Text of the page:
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We were now walking a bit slower than before after several hours and Susan thought it felt more like 500 miles. While I’m sure it wasn’t all that far my feet were sore and my calves were aching in a way I haven’t noticed in a long time. I don’t normally walk anywhere this much back home so it must be a Good Thing (TM)! All in all a very exhausting day out!

 

Lazing on a sunny afternoon (12/8)

After all the previous day’s activities we decided that a lazy day on the beach was in order. Everything was a bit haphazard and not exactly thought through just more “spur of the moment” kind if thing. I thought that Polurrian Bay would be an ideal spot so we made an attempt to drive there.

Unfortunately the closest we could get was the Polurrian Hotel car park, and seeing as we weren’t residents I though it wasn’t worth taking the chance. Today seemed to be a day of sat-nav misdirections. I tried looking up Poldhu Cove but wasn’t on the map. As we were just near Mullion Cove I saw a sign for Predannack which was a mile away, so off we set in search of a beach. When we got there we faced another trail which led to the coastal path but sadly there was no beach. There were however stunning views of the coastline which did make up for it a bit seeing as I had left my camera in the car and had to walk back to get it but it was still worth it.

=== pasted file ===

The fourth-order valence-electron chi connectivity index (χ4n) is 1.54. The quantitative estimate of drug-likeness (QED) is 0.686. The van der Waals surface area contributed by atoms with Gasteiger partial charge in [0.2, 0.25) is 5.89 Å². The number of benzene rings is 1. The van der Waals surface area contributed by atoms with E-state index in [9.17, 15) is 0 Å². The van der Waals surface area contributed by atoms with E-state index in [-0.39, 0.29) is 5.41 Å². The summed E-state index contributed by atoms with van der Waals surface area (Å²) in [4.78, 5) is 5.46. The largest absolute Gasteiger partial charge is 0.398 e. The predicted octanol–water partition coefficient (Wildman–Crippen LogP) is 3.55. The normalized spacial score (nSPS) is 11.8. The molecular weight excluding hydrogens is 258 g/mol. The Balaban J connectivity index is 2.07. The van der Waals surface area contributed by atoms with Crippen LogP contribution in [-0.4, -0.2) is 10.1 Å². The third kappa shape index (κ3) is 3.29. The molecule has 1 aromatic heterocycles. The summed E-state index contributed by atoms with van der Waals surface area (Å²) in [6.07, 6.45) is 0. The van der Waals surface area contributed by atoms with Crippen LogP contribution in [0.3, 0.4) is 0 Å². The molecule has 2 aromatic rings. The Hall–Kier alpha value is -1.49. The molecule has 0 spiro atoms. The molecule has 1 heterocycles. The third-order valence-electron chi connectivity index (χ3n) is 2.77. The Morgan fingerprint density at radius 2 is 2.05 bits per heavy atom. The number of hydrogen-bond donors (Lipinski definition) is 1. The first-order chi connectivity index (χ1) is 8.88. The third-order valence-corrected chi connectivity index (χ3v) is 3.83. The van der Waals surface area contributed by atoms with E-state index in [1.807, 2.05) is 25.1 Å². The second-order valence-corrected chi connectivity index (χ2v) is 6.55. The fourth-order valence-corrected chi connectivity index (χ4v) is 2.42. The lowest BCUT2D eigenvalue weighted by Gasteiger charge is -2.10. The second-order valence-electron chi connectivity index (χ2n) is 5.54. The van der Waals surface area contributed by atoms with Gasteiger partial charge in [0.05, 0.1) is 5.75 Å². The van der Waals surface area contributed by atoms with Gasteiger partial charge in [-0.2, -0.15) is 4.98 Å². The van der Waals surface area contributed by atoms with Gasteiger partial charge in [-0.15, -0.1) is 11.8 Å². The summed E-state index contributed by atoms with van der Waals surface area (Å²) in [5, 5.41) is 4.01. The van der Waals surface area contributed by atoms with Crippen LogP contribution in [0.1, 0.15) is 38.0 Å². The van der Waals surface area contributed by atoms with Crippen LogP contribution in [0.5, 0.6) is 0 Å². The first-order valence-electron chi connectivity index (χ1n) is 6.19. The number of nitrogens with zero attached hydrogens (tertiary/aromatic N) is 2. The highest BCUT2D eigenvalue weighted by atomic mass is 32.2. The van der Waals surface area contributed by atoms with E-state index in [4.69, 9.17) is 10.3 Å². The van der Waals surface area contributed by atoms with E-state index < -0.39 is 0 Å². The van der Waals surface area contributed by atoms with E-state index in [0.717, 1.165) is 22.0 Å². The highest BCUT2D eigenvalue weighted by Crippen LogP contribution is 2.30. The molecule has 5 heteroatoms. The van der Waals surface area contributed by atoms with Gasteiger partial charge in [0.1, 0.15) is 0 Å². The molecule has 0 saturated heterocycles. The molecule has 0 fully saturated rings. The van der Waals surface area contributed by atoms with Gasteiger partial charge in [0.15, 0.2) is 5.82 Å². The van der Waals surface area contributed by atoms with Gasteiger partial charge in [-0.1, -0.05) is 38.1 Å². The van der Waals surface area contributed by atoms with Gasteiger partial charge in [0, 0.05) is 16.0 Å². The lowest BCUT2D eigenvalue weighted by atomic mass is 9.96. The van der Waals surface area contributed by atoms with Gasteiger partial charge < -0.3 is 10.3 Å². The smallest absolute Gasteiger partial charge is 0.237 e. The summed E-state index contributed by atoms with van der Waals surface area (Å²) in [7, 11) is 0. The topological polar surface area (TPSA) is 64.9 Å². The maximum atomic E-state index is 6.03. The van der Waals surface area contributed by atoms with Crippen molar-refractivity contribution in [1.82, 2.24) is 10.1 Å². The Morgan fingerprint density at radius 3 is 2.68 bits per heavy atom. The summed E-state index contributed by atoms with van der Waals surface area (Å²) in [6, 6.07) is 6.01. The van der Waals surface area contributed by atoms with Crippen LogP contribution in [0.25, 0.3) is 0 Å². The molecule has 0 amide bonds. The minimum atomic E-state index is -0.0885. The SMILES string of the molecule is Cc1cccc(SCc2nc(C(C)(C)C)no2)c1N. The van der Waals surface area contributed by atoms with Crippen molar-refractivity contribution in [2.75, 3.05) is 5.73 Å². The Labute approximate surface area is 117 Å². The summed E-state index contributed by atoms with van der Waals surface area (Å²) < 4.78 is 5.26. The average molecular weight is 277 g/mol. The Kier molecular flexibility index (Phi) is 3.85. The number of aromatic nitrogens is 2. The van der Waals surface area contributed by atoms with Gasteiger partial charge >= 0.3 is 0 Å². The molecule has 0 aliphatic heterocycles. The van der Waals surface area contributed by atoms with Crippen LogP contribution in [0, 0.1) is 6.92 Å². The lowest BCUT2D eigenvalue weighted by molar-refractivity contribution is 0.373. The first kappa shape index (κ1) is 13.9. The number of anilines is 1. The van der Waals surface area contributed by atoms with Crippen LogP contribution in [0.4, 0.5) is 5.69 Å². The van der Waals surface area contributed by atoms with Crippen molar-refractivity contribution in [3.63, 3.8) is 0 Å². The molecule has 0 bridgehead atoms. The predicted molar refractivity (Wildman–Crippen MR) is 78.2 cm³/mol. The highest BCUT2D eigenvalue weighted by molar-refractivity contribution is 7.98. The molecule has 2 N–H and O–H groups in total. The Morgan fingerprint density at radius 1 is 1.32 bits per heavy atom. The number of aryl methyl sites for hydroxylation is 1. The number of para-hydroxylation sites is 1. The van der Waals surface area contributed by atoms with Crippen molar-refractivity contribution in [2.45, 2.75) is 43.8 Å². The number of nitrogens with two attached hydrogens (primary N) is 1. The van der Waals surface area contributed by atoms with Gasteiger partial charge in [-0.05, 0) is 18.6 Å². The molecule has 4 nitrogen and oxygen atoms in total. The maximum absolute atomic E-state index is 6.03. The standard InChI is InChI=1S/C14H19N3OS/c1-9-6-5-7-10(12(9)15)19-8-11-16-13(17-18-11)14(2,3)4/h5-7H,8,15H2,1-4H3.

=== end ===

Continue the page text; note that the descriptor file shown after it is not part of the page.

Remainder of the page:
We returned to Mullion village to pickup lunch which was made up of several cheese & onion pasties which we ate in the nearby park as it was a nice day. Half the day had gone and we still hadn’t found a beach. Off we went again this time I saw Kennack Sands on the sat-nav so we headed towards the Lizard and then went on the wacky trail to Kennack Sands. I swear there were more twists and turns than a corkscrew!

At last we found a beach! We parked just outside of the beach which was handy as they were charging £4 for the day and we had only just arrived. The beach itself was of fine sand which was the sort that can get everywhere if you’re not careful. While there were many families just sunning themselves and eating ice cream there were quite a few people and children with their wetsuits and body boards. The kids enjoyed playing in the rock pools as well as wading into the sea albeit briefly as the tide was starting to come in.

We rounded off the day with a trip to the Cornish Curry Company’s trailer in Mullion.

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The prices were probably a bit higher than back home but the food was excellent. We went for Chicken Vindaloo and Balti as our curries. In comparison to northern curry houses the Vindaloo was not as hot as it could/should have been. The curries themselves were very tasty and flavourful, the chicken was really fresh. A meal for 4 persons with poppadum’s and two dips came to around £33 which I know for some may be considered steep but when you’re on holiday you should be able to enjoy yourself and not sit there counting the pennies!

I rounded off the evening by going out for a walk along the coastal path trying to get a sunset shot.

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As you can probably guess those blasted clouds beat me to it yet again. I did manage to get a few shots in just before the sun disappeared behind the clouds so it wasn’t a wasted trip out.